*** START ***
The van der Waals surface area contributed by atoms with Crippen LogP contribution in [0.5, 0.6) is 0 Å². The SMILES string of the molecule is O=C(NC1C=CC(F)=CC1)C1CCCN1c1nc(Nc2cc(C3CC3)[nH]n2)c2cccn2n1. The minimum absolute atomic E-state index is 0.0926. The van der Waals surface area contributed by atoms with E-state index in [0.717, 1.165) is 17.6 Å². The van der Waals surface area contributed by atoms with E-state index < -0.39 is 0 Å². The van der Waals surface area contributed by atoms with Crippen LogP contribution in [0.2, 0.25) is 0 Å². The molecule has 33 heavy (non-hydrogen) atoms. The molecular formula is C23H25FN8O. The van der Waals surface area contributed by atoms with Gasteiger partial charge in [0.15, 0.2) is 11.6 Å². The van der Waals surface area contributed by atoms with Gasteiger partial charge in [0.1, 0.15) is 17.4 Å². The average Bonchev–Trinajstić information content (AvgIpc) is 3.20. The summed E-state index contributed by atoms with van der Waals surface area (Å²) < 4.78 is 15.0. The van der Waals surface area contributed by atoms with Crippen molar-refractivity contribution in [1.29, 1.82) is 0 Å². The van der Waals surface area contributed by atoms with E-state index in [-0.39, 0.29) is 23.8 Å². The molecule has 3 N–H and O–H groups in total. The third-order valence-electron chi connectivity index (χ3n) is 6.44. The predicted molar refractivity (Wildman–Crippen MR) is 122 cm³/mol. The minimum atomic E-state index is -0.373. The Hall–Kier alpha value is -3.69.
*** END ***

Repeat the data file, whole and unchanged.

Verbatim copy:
The van der Waals surface area contributed by atoms with Crippen LogP contribution in [0.5, 0.6) is 0 Å². The SMILES string of the molecule is O=C(NC1C=CC(F)=CC1)C1CCCN1c1nc(Nc2cc(C3CC3)[nH]n2)c2cccn2n1. The minimum absolute atomic E-state index is 0.0926. The van der Waals surface area contributed by atoms with E-state index in [0.717, 1.165) is 17.6 Å². The van der Waals surface area contributed by atoms with E-state index < -0.39 is 0 Å². The van der Waals surface area contributed by atoms with Crippen LogP contribution in [0.2, 0.25) is 0 Å². The molecule has 33 heavy (non-hydrogen) atoms. The molecular formula is C23H25FN8O. The van der Waals surface area contributed by atoms with Gasteiger partial charge in [0.15, 0.2) is 11.6 Å². The van der Waals surface area contributed by atoms with Gasteiger partial charge in [0.1, 0.15) is 17.4 Å². The average Bonchev–Trinajstić information content (AvgIpc) is 3.20. The summed E-state index contributed by atoms with van der Waals surface area (Å²) < 4.78 is 15.0. The van der Waals surface area contributed by atoms with Crippen molar-refractivity contribution in [1.29, 1.82) is 0 Å². The van der Waals surface area contributed by atoms with E-state index in [-0.39, 0.29) is 23.8 Å². The molecule has 3 N–H and O–H groups in total. The third-order valence-electron chi connectivity index (χ3n) is 6.44. The predicted molar refractivity (Wildman–Crippen MR) is 122 cm³/mol. The minimum atomic E-state index is -0.373. The Hall–Kier alpha value is -3.69.